Dietary Protein Requirement of Female Adults >65 Years Determined by the Indicator Amino Acid Oxidation Technique Is Higher Than Current Recommendations1-3

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Abstract

Background:

Studies on protein requirements in vulnerable groups such as older adults are few, and results are conflicting.

Objective:

The main objective of this study was to determine the protein requirements of free-living women >65 y by measuring the oxidation of l-[1-13C]phenylalanine to 13CO2 in response to graded intakes of protein.

Methods:

Twelve subjects participated in the study, with protein intakes ranging from 0.2 to 2.0 g • kg-1 • d-1 for a total of 82 studies. The diets provided energy at 1.5 times each subject's resting energy expenditure and were isocaloric. Protein was given as an amino acid mixture on the basis of the egg protein pattern, except for phenylalanine and tyrosine, which were maintained constant across the protein intake amounts. All subjects were adapted for 2 d before the study day to a protein intake of 1.0 g • kg-1 • d-1. The mean protein requirement was determined by applying a mixed-effects change-point regression analysis to F13CO2 (label tracer oxidation in 13CO2 breath), which identified a breakpoint in the F13CO2 in response to graded amounts of protein.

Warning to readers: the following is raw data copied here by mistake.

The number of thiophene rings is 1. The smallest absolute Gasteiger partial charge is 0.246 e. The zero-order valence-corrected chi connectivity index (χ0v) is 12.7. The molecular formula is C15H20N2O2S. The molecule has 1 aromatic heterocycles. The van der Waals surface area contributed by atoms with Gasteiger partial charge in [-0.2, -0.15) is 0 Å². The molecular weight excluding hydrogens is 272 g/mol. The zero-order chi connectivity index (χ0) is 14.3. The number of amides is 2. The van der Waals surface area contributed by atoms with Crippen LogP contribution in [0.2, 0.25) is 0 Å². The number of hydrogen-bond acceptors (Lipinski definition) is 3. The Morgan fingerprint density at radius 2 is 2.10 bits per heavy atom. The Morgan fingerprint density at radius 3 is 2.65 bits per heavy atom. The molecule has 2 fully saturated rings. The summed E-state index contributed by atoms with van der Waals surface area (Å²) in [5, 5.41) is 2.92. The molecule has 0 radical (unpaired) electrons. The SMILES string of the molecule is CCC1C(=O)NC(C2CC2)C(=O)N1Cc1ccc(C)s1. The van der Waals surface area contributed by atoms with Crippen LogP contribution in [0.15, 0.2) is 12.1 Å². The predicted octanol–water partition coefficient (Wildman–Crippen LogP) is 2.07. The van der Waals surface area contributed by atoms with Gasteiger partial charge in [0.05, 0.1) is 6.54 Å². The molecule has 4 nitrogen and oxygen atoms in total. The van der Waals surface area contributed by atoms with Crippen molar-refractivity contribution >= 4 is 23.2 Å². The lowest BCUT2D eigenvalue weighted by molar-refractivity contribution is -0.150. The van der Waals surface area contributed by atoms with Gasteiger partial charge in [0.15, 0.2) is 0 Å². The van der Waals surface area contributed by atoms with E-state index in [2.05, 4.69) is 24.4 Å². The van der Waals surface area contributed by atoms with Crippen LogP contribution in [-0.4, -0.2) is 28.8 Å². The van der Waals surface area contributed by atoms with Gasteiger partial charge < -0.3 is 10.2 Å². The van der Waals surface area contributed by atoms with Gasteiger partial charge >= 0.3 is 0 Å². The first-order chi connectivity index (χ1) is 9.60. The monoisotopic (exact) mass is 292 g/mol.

Results:

The mean estimated average requirement (EAR) and upper 95% CI (approximating the RDA) protein requirement of women >65 y were 0.96 and 1.29 g • kg-1 • d-1, respectively.

Conclusion:

These estimates of protein requirements for older women are higher than the current EAR and RDA based on nitrogen balance data, which are 0.66 and 0.80 g • kg-1 • d-1, respectively. This trial was registered at clinicaltrials.gov as NCT01604980.

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